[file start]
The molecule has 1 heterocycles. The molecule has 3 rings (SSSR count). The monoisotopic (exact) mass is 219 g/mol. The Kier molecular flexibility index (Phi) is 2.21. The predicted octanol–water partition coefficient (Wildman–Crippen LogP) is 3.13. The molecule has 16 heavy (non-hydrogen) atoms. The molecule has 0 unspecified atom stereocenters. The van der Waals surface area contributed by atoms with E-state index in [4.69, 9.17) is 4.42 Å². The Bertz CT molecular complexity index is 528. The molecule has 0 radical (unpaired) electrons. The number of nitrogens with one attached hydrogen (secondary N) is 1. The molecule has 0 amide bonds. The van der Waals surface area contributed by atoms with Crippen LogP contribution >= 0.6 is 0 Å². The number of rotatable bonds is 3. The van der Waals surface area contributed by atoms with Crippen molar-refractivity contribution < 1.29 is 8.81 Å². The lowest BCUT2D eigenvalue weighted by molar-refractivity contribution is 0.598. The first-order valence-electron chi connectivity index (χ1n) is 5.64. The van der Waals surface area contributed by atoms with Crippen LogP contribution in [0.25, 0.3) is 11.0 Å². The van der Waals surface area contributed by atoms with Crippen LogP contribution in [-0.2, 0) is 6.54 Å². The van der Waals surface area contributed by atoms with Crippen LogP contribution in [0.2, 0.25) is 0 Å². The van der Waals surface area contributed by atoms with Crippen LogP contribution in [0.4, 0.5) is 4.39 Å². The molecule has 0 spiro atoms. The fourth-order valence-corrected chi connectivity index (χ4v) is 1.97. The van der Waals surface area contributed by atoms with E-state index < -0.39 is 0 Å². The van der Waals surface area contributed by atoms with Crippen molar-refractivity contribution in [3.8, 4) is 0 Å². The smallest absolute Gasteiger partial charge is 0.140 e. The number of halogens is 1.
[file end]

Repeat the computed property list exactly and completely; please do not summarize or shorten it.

The molecule has 1 heterocycles. The molecule has 3 rings (SSSR count). The monoisotopic (exact) mass is 219 g/mol. The Kier molecular flexibility index (Phi) is 2.21. The predicted octanol–water partition coefficient (Wildman–Crippen LogP) is 3.13. The molecule has 16 heavy (non-hydrogen) atoms. The molecule has 0 unspecified atom stereocenters. The van der Waals surface area contributed by atoms with E-state index in [4.69, 9.17) is 4.42 Å². The Bertz CT molecular complexity index is 528. The molecule has 0 radical (unpaired) electrons. The number of nitrogens with one attached hydrogen (secondary N) is 1. The molecule has 0 amide bonds. The van der Waals surface area contributed by atoms with Crippen LogP contribution >= 0.6 is 0 Å². The number of rotatable bonds is 3. The van der Waals surface area contributed by atoms with Crippen molar-refractivity contribution < 1.29 is 8.81 Å². The lowest BCUT2D eigenvalue weighted by molar-refractivity contribution is 0.598. The first-order valence-electron chi connectivity index (χ1n) is 5.64. The van der Waals surface area contributed by atoms with Crippen LogP contribution in [0.25, 0.3) is 11.0 Å². The van der Waals surface area contributed by atoms with Crippen LogP contribution in [-0.2, 0) is 6.54 Å². The van der Waals surface area contributed by atoms with Crippen LogP contribution in [0.2, 0.25) is 0 Å². The van der Waals surface area contributed by atoms with Crippen LogP contribution in [0.4, 0.5) is 4.39 Å². The molecule has 0 spiro atoms. The fourth-order valence-corrected chi connectivity index (χ4v) is 1.97. The van der Waals surface area contributed by atoms with E-state index < -0.39 is 0 Å². The van der Waals surface area contributed by atoms with Crippen molar-refractivity contribution in [3.8, 4) is 0 Å². The smallest absolute Gasteiger partial charge is 0.140 e. The number of halogens is 1.